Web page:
(Nearly) Live at Social Media Week: Has Technology Changed Everything?

Technology has democratized publishing. It has, through social media, given advertisers and marketers a way to access their audience without buying space. It has changed the way we distribute content and the way we measure its effectiveness.

Has it changed everything? No. “Technology has not changed the basic human need for a story that’s worthy of our attention,” according to New York Times ad exec Meredith Kopit Levien.

Kopit Levien opened today’s Social Media Week panel discussion by raising the example of Uber. If Uber had focused only on the technology and not the customer experience, they would not have grown the way they have. They “created something much better by caring about the quality of the ride.”

She suggested that the same issue applies to storytelling. The quality of the content though has sometimes gotten lost because it has been subordinated to the “mechanics of distribution.”

“You can buy impressions, clicks and page views,” Kopit Levien said. “What you can’t buy is rapt attention. You can only get that through great storytelling.” She predicted that the next wave of technology innovations will be focused on what goes into the platform not on the platform itself.

The New York Times-sponsored panel included advertisers, marketers and consultants in the space. Although some, like Goldman Sachs’ Amanda Rubin had much trendier sounding titles, Global Co-Head of Brand and Content Strategy. That reflects the direction all the panelists see advertising and marketing as moving toward.

Rubin described “engagement with audiences” as a focus that has superseded advertising. She also noted that it is sometimes hard to stay in touch with the basics of marketing, like reaching a targeted audience, in a world of technology “bells and whistles.”

Edward Kim, founder of Simple Reach, described us as being into the push rather than the pull era of the Internet. In the pull era we would go online, look for the content we wanted and call it up. The push era requires it to be on our phone when we boot it up.  The only effective way to bring your message to your audience in a mobile format, Kim said, is content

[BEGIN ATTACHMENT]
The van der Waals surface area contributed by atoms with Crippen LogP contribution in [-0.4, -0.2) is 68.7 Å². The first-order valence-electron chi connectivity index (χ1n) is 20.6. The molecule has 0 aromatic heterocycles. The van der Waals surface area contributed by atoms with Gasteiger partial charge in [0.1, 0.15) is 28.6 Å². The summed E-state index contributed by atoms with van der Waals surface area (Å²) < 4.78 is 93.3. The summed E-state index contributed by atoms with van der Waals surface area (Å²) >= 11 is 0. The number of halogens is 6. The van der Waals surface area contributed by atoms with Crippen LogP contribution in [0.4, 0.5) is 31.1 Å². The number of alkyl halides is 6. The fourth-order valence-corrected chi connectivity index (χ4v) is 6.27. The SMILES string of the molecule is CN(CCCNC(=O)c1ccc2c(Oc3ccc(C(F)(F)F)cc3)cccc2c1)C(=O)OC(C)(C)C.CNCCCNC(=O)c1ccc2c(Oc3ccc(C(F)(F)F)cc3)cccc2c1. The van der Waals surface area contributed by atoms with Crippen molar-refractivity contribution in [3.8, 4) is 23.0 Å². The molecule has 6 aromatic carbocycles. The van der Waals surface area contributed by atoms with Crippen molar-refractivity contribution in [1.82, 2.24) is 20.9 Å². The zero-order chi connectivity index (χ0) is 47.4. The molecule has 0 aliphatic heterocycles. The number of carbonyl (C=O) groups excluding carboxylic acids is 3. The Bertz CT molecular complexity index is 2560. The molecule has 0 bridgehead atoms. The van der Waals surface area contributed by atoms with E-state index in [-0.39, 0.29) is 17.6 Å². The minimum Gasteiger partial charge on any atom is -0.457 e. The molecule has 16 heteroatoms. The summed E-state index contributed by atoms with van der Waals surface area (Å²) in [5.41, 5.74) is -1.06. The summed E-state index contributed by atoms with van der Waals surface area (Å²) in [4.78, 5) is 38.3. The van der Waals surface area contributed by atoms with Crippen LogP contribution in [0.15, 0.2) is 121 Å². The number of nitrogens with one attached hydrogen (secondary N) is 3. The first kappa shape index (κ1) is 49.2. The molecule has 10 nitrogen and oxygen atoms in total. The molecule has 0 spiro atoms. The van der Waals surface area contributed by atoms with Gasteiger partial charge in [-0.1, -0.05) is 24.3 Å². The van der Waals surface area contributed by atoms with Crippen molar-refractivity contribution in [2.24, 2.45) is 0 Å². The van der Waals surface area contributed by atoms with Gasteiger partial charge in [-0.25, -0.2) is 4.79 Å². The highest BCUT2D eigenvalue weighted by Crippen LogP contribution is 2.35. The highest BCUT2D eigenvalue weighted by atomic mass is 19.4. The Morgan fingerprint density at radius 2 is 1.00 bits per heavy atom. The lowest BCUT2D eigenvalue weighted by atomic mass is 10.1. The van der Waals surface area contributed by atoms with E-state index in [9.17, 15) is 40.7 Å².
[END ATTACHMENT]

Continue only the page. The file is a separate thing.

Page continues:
John Ohara, SVP strategy, Giant Spoon, predicted that the next focus in trying to engage audiences and measure effectiveness will be focusing on commenting and chatting. How do brands become part of a dialogue that keeps them in the conversation.

The archived Livestream feed of today’s discussion is available here.

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7 Responses to (Nearly) Live at Social Media Week: Has Technology Changed Everything?

  1. I like this post, Ken. It gives me hope that there’s hope for me, with the small but engaged audiences on my blogs. I get so frustrated when all people think about is numbers rather than true engagement.

    Liked by 1 person

  2. Thanks for this post! I have hope for my blog then. These days people are interested in numbers and traffic rather than engagement. How many twitter followers you have etc! I am forwarding this link to my fellow bloggers to cheer them up.
    Thanks Ken x

    Liked by 2 people

  3. Lorraine Marie Reguly says:

    Technology is something that simply cannot be ignored. Sure, it can be great, on one hand, but detrimental, too, on the other.

    For example, it’s great that anyone can now author a book, but is it great that toddlers can play for hours on a tablet? I think not. They don’t get the interaction with others that they need to thrive.

    Liked by 1 person

  4. tuhinmech says:

    You spoke my heart out, Ken.

    Good, quality and interesting content needs no trick to survive. I believe a blogger lives by the virtue of the quality of his posts and not otherwise.

    Thanks for this post

    Liked by 2 people

  5. Hi Ken,
    This is such a timely post. Edward Kim’s description of our being in the “push” era of the Internet is acutely accurate. Recently, Google announced that beginning April 21st of this year, they will be using “mobile-friendliness” as a SEO ranking signal.

    Today, I read that Google has stated “This change will affect mobile searches in all languages worldwide and will have a significant impact in our search results.”

    So, as important as quality content and engagement is, we need to make sure that we have our websites in order as well.

    Thanks for sharing this with us.

    Liked by 1 person

  6. I really like this post, Ken. Hopefully I can keep my blog audience engaged with good storytelling and quality content.

    Like

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